The World Health Organization wanted to totally stop Polio in the year 2000. In over 30 years they have spent 6 billion dollars trying to eradicate the disease in the under developed world.
From the Los Angeles Times, Mary Engel details the fight to stop what's left of the Polio.
The number of countries in which the virus is still endemic has dropped since 1988 from more than 125 to four -- Nigeria, India, Pakistan and, to a lesser extent, Afghanistan. These four countries accounted for 1,488 of the 1,625 polio cases reported in 2008.
Fifteen other countries in Africa and Asia that once had eliminated the disease reported a total of 137 cases after the virus was reintroduced by travelers or immigrants.
Dr. Bruce Aylward, director of the WHO polio eradication program, estimated that it would cost $2 billion to stamp out the last traces of the virus in areas where wars, natural disasters, difficult terrain, extreme poverty and political interference have kept it stubbornly entrenched.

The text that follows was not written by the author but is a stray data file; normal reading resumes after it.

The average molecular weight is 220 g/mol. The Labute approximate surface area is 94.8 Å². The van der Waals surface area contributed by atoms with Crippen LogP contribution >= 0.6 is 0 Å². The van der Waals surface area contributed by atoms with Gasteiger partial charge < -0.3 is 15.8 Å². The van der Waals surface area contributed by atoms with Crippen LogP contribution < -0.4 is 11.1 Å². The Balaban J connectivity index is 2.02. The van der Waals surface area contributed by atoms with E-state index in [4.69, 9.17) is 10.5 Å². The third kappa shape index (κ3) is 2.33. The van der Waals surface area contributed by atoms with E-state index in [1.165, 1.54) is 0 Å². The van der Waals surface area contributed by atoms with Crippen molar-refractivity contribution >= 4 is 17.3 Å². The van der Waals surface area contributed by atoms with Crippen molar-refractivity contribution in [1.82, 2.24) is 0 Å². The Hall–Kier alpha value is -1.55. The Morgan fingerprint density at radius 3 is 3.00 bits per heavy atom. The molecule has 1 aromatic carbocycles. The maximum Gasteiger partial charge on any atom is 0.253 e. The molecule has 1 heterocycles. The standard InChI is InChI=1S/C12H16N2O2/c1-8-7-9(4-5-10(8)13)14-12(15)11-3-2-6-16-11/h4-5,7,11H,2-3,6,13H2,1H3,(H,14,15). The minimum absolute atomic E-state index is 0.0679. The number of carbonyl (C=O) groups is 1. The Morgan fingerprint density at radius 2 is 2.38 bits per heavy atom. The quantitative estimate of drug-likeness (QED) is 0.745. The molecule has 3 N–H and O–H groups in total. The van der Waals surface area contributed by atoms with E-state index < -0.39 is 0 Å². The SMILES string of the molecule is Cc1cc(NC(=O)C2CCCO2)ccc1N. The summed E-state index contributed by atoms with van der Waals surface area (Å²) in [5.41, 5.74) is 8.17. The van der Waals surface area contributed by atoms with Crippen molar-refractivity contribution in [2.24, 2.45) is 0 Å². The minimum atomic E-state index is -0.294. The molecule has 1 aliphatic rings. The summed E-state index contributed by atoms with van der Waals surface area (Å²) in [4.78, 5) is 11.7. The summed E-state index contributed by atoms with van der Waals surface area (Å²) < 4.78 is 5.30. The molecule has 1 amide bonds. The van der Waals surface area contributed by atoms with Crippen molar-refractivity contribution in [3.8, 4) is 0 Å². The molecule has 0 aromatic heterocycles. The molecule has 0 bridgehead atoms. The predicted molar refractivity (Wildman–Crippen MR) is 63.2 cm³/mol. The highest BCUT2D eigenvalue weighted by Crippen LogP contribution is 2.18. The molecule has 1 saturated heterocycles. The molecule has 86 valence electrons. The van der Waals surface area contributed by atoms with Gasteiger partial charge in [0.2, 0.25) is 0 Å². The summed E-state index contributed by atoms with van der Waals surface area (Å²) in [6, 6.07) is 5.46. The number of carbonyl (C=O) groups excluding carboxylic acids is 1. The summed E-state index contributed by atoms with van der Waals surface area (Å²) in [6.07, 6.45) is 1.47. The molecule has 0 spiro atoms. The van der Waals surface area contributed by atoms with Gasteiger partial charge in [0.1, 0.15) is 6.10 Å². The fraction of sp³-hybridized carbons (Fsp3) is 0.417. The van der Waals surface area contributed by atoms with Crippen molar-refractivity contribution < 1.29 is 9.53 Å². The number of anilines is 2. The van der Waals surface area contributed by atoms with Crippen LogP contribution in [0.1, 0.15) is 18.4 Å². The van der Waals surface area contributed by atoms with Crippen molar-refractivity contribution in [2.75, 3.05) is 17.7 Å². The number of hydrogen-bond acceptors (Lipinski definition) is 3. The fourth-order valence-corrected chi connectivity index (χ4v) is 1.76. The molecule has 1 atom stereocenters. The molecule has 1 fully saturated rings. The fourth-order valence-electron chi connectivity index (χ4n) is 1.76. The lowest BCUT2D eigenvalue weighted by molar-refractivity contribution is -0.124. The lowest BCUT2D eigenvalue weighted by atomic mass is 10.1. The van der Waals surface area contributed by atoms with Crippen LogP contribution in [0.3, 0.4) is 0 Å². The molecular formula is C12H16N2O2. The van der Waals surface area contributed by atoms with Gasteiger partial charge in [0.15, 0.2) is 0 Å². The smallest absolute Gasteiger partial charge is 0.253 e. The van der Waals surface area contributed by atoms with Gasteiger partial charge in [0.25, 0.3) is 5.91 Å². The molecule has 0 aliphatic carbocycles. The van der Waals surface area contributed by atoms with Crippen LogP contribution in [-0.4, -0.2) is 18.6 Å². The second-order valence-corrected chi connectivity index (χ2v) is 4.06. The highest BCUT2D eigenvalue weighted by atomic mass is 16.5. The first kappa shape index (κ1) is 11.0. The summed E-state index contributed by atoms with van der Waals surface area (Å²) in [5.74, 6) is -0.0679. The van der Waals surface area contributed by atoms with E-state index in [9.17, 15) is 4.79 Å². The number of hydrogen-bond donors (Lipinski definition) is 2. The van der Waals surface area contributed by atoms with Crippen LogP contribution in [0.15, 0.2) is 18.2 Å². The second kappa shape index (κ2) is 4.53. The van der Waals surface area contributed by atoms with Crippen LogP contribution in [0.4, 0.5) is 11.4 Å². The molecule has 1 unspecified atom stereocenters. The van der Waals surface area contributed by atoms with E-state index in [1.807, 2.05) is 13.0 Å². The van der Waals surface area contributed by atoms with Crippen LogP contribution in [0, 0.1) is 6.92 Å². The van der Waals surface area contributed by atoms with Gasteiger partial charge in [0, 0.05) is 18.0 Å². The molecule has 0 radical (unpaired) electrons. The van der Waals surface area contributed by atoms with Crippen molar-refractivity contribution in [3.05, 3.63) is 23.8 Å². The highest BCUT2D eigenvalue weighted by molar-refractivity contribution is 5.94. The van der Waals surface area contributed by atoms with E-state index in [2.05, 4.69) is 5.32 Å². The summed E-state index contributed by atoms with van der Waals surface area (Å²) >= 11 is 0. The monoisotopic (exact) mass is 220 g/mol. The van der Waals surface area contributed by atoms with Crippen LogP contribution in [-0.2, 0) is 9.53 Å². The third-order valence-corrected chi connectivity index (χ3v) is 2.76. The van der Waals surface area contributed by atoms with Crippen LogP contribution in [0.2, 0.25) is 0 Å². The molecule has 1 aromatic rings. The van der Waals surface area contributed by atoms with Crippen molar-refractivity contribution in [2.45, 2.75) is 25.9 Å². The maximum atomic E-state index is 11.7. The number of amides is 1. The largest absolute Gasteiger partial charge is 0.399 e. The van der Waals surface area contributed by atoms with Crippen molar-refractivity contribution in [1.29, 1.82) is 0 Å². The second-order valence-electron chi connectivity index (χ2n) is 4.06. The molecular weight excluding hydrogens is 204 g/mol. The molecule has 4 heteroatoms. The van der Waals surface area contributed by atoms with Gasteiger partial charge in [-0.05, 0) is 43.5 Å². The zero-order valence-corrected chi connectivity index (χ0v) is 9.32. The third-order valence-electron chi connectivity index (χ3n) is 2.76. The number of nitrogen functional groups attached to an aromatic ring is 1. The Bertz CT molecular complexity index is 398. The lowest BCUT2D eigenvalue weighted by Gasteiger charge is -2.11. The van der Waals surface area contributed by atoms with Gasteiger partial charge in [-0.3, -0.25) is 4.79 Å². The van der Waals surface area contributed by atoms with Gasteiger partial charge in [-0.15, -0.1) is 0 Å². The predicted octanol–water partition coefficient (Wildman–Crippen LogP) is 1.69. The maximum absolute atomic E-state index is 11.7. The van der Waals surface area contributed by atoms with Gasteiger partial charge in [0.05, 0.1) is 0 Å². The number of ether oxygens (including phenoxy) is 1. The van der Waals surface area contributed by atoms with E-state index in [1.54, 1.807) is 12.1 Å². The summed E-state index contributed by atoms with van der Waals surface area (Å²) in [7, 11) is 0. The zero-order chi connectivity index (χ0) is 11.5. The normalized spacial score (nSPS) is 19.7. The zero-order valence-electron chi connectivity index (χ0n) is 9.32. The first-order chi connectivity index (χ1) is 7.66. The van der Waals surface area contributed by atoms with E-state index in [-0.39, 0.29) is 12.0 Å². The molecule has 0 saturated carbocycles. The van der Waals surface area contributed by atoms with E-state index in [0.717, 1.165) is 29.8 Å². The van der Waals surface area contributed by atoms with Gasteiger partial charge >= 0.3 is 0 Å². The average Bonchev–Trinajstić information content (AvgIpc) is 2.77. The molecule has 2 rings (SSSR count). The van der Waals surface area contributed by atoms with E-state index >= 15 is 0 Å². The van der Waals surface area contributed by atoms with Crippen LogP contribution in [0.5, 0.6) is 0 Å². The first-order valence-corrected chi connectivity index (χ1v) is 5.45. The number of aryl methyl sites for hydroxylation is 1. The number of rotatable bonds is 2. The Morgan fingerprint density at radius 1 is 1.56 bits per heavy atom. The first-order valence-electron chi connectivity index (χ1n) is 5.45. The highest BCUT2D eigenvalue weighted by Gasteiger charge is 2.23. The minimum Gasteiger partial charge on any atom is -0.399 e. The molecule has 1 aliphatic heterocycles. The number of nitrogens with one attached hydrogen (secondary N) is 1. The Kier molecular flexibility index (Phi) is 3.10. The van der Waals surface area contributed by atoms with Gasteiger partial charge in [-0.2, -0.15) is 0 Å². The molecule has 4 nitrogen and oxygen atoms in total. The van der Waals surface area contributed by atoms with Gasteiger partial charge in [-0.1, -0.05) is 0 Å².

Without eradication, the virus will continue to find unprotected children, said Dr. Stephen L. Cochi of the national Centers for Disease Control and Prevention. Should nations eventually tire of funding mass vaccination campaigns, mathematical models have shown that infections would quickly soar to 200,000 a year.
"The very point of eradication is to go that last mile, or the disease comes roaring back," Cochi said.
Polio is caused by a highly infectious virus that invades the nervous system. Most of those infected do not become ill, but one in 200 develop an irreversible paralysis, usually in the legs, that can set in within hours of infection. Of these, 5% to 10% can survive only with a ventilator because their breathing muscles become paralyzed.